Each week, we seek expert advice to help a small or medium-sized business overcome a key issue.
Jason Boddam is a classic entrepreneur. He was the kid who cut the neighbours' lawns, washed cars and set up Kool-Aid stands to make enough money to control his own destiny.
Fast-forward nearly three decades and he has done just that as the founder of Boddam Custom Hockey Ltd., an Orangeville, Ont.,-based manufacturer of goalie equipment for hockey and lacrosse players.
Mr. Boddam grew up playing hockey and lacrosse in the backyard of his childhood home in Brampton, Ont. He originally set out to start a goalie-equipment repair business, but when he went to the bank looking for $100,000 they "actually laughed at me," he recalls.
He began offering repair services anyway, and one day a customer came to him with an old goalie glove and asked him to make a new one. "I wasn't busy and thought, 'Why not?'" Mr. Boddam remembers. "I built the most beautiful glove."
The customer then took it to a sporting goods store in Brampton, told the owner that it was a handmade product, and the store owner ordered three that afternoon from Mr. Boddam.
The business began taking off. "I went to Just Hockey in Toronto, working out of my parents' basement, and they ordered 25 blockers and catchers. And the blocker didn't exist – I was only making catchers," Mr. Boddam says with a laugh. "I had to go home and figure that out, which I did. It went fast-forward from there pretty quickly."
Boddam Custom Hockey also has supplied North America's National Lacrosse League with goalie equipment exclusively for the past 12 years.
But the Canadian brand is struggling to reach a new wave of young hockey players and compete with the big manufacturers including Bauer, the biggest name in the sport, and CCM. Both have more marketing prowess, and players in the NHL are more likely to use CCM or Bauer gear rather than a smaller name.
"The consumer is in the driver's seat because there are so many choices," he says.
But Mr. Boddam isn't giving up. "If you didn't know it was a Boddam pad versus Bauer or CCM, many people would say ours feels better," he says.
At the same time, the hockey-equipment business is at a crossroads. The company that makes Bauer products, Performance Sports Group Ltd., declared bankruptcy recently. The company cited a downturn in retail sales, among other problems. In addition, consumers and parents have expressed complaints about the high cost of equipment, the cost to play, and the safety of the sport itself.
Boddam has stayed steady, bringing in sales in the "mid to high six figures" each year. This is down from a peak of $1.5-million in recent years but still enough to keep the seven-person operation going.
Mr. Boddam says he will never turn to overseas labour. "To create something by hand is an amazing feeling," he says.
THE CHALLENGE: How can Boddam compete against the big labels that young players see on their favourite NHL players?
THE EXPERTS WEIGH IN
Mike Humes, chief development officer at the Business of Hockey Institute, and former executive vice-president of the Arizona Coyotes, Phoenix, Ariz.
If they could establish just one or two relationships with a player who has the authenticity to say they use that gear, and wear it, and can give a reason why, that's the perfect way to connect with potential customers.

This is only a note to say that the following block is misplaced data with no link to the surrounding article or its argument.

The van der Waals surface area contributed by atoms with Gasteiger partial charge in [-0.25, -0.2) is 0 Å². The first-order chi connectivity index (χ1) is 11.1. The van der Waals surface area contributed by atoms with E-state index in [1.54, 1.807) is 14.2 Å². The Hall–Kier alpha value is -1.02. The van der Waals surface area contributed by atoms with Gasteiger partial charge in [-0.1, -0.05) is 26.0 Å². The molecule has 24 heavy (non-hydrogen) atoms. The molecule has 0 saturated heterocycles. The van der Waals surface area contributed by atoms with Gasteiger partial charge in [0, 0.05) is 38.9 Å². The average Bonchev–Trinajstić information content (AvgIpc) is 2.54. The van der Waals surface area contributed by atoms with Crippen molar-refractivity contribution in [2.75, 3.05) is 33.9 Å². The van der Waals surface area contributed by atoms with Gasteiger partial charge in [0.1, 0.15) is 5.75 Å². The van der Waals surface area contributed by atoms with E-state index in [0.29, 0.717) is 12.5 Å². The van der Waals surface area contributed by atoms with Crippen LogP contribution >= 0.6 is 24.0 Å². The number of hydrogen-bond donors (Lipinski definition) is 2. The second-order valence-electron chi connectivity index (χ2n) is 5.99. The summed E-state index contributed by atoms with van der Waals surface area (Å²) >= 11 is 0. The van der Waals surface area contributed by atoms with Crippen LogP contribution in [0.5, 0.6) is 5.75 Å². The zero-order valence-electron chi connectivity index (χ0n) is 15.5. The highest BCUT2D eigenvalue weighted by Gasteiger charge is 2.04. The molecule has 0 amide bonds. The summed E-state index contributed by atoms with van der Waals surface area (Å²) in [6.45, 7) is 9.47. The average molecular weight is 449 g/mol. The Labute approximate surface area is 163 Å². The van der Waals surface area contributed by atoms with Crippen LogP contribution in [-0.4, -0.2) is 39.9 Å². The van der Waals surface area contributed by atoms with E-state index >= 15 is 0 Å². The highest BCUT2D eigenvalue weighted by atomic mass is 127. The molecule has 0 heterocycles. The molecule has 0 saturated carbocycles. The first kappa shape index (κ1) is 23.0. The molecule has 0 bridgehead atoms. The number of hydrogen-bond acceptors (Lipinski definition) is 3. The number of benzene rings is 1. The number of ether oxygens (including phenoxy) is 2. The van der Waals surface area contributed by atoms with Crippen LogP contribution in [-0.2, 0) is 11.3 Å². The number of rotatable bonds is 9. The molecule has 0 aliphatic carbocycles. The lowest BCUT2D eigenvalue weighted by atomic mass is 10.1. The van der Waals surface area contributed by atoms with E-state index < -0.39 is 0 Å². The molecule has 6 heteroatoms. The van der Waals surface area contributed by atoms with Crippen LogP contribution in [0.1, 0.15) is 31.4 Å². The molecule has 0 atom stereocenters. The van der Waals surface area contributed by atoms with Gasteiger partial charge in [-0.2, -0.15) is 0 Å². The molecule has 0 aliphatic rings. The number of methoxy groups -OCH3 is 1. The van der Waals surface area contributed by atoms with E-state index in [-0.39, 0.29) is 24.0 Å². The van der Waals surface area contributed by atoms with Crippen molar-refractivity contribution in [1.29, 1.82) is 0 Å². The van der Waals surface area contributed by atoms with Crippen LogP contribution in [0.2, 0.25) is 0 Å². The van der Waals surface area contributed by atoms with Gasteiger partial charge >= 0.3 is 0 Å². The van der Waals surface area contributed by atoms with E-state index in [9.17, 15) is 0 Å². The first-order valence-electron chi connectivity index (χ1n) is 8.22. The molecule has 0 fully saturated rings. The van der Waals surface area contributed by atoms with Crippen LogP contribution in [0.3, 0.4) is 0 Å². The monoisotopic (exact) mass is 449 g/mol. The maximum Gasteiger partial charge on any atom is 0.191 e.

If Boddam were to align themselves with the right player – an influencer like Paul Bissonnette, a Canadian winger in the Los Angeles Kings organization, who has 886,000 followers on Twitter – and he says you're cool, then it's an instant connection. You could buy a TV spot during the NHL all-star game and still not reach that many people directly.
Robin Ritchie, associate professor of marketing, Sprott School of Business, Carleton University, Ottawa
Boddam has multiple ways of compensating a player for their support, to help market their brand. One obviously is a cash payment for being an endorser, but the other is an ownership stake.
That might be a little dicey if you're a small business owner who has been working for 30 years building up your company, to instantly offer a big chunk of your company to a hockey player. But there could be creative solutions to compensating that player based in part on the success of the company as a result of the endorsement. You could offer them an ownership stake on a sliding scale depending on growth and sales, which could be an incentive to have a hockey player use the product. You're not spending cash, you're not bankrupting the business, you're making it contingent on performance.
Jesse Kirshenbaum, co-founder, director of sales at the apparel retailer Bardown Hockey Inc., Toronto
Boddam seems to have a unique Canadian story and a great product, but despite being heavily engrained in the hockey world I was completely unaware of their brand. With the ability of social media to reach consumers directly without spending any money, Boddam needs to focus on growing its following across platforms such as Instagram, Twitter, Snapchat and Facebook.
Bardown has never spent a dollar on traditional marketing, and we owe a lot of our success to these platforms. The best part is you can do it yourself. We frequently are approached by firms/agencies to manage our respective accounts, something that's just not necessary in today's world. It has not only become part of my daily routine but allows me to keep engaged with the marketplace and consumers and legitimately see trends developing as they happen.
THREE THINGS THE COMPANY COULD DO NOW
Align with influencers
Find individuals who have a large digital community in your space and bring your product to them.
Offer an ownership stake
Instead of offering a cash-for-sponsorship agreement, allow an individual to have a stake in the company.
Increase social media presence
Be original, be yourself, engage with your audience.
Interviews have been edited and condensed.
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